Leslie M. Gomez founded LMG Photography in 2016, when she was ready to begin her journey as an entrepreneur. Fast forward to 2020, which brought about major changes in how small business owners like Leslie approach their work, their clients, and their intentions. MetroHartford Alliance Content Manager Nan Price spoke with Leslie about her business evolution.
NAN PRICE: A lot has happened since you launched your business. In what ways have you pivoted to stay relevant and “keep the lights on?”
LESLIE M. GOMEZ: I had already been thinking about my niche and I had been gravitating toward working with women. When the pandemic happened and events were being cancelled, I had time to evaluate where I wanted my business to go and concentrate on who I liked to work with and how I could really help them.
I realized people still need to show up—now more than ever. So, I thought: How can you help women do this? As a photographer, we story tell a lot, subconsciously and intentionally. I recognized that a lot of people have challenges telling their story and I wanted to help those people show up in their own way that is authentic to them it. I wanted to help them build the confidence to be visible online because, before COVID-19, we were so much an in-person and intimate world, and I knew that this was going to be needed more than ever. I also knew a lot of people weren’t comfortable with this and a lot of people didn’t know how to do it.
NAN: Would you say you transitioned more into branding?
LESLIE: I was dibbling and dabbling in branding, but it made me study it even more and dive into some of the skills and processes I needed to be ready to offer branding services. I’ve always had a vision of working with a lot of women who are making huge life transitions. I feel like this is the manifestation of it all.
NAN: Speaking of transitions, how did you transition from being known as a local photographer to becoming a branding expert?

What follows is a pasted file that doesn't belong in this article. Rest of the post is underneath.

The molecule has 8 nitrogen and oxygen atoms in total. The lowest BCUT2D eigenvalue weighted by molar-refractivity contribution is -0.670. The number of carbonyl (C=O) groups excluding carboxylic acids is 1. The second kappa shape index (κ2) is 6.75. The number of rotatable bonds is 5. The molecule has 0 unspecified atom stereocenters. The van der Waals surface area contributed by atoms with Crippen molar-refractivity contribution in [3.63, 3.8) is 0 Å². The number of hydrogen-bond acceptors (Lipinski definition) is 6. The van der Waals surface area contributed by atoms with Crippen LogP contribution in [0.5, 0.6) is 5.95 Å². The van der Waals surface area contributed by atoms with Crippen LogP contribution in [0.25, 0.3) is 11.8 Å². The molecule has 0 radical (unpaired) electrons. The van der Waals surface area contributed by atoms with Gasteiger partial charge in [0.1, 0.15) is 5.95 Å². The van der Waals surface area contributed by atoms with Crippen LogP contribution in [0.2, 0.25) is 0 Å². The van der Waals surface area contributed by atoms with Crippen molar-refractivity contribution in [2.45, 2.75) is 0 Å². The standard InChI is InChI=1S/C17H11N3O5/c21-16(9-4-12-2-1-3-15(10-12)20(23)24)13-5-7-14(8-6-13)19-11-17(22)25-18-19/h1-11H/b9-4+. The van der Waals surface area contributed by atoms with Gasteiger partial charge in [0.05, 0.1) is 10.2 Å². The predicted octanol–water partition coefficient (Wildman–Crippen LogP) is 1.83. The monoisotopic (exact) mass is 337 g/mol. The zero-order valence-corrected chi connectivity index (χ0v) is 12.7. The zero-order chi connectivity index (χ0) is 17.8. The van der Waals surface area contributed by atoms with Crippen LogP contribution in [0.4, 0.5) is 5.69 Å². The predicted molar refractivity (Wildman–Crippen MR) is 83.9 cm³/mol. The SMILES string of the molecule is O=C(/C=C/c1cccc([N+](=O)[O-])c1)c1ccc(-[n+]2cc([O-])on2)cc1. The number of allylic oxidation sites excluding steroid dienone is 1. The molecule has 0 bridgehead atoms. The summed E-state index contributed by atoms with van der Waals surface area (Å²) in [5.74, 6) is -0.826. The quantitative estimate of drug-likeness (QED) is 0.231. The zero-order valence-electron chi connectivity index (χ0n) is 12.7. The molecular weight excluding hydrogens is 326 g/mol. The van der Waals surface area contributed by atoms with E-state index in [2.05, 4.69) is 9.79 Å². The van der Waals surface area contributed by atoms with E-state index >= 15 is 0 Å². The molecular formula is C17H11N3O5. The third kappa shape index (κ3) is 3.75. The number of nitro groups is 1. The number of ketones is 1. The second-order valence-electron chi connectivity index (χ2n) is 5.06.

LESLIE: By showing up as the expert and talking about what I know. I also started producing valuable, engaging content directed to help solve problems people were experiencing with their branding. And then the proof is always in the pudding on the end product. People who saw the work and word of mouth helped contribute to the pivot.
NAN: In addition to embracing the opportunity to pivot, what are some of the biggest takeaways or lessons you’ve learned as an entrepreneur?
LESLIE: Some of the biggest takeaways for me have been being consistent, showing up, and being visible. Consistency can take you very far.
Another big takeaway has been building relationships with people. Creating meaningful relationships is so important in entrepreneurship. Once you build those strong relationships with people, it’s part of the leveling up, thriving, and existing. For me, showing up and relationship building is almost a subconscious thing. I love people. That part of my personality helped me to thrive. That and being authentic and holding onto good relationships.
NAN: Tell us some of the biggest challenges you face as an entrepreneur.
LESLIE: Imposter syndrome is definitely a real thing. It’s going to happen throughout your entrepreneurial journey and personal development. When those thoughts show up, I know it’s time to do some self-evaluation or tap into my tribe to provide some positive feedback. I can count of them to let me know what’s real.
What also helps is recognizing the opportunities that have been coming my way. That helps provide validation about how my audiences were shifting from community to professionals and high-level entrepreneurs. That’s also helped me see that I’m doing good work. I’m doing what I’m supposed to do. And people are loving it.
So, when those feelings pop up, I’m encouraged to keep going. My passion for what I do keeps me going, too.
NAN: What’s the best advice you could give to others who are thinking of launching a new business.
LESLIE: Getting through the lows will help you get to the highs. That’s not the time to quit. That’s the time to seek support, whether it’s coaching or mentorship. Those hard times, those low times are the times that will help build you and help you get to that next level. Don’t give up.
Read Leslie’s Entrepreneurial Insights contribution: Why I Became an Entrepreneur
Photo courtesy Keith Claytor, TimeFrozen Photography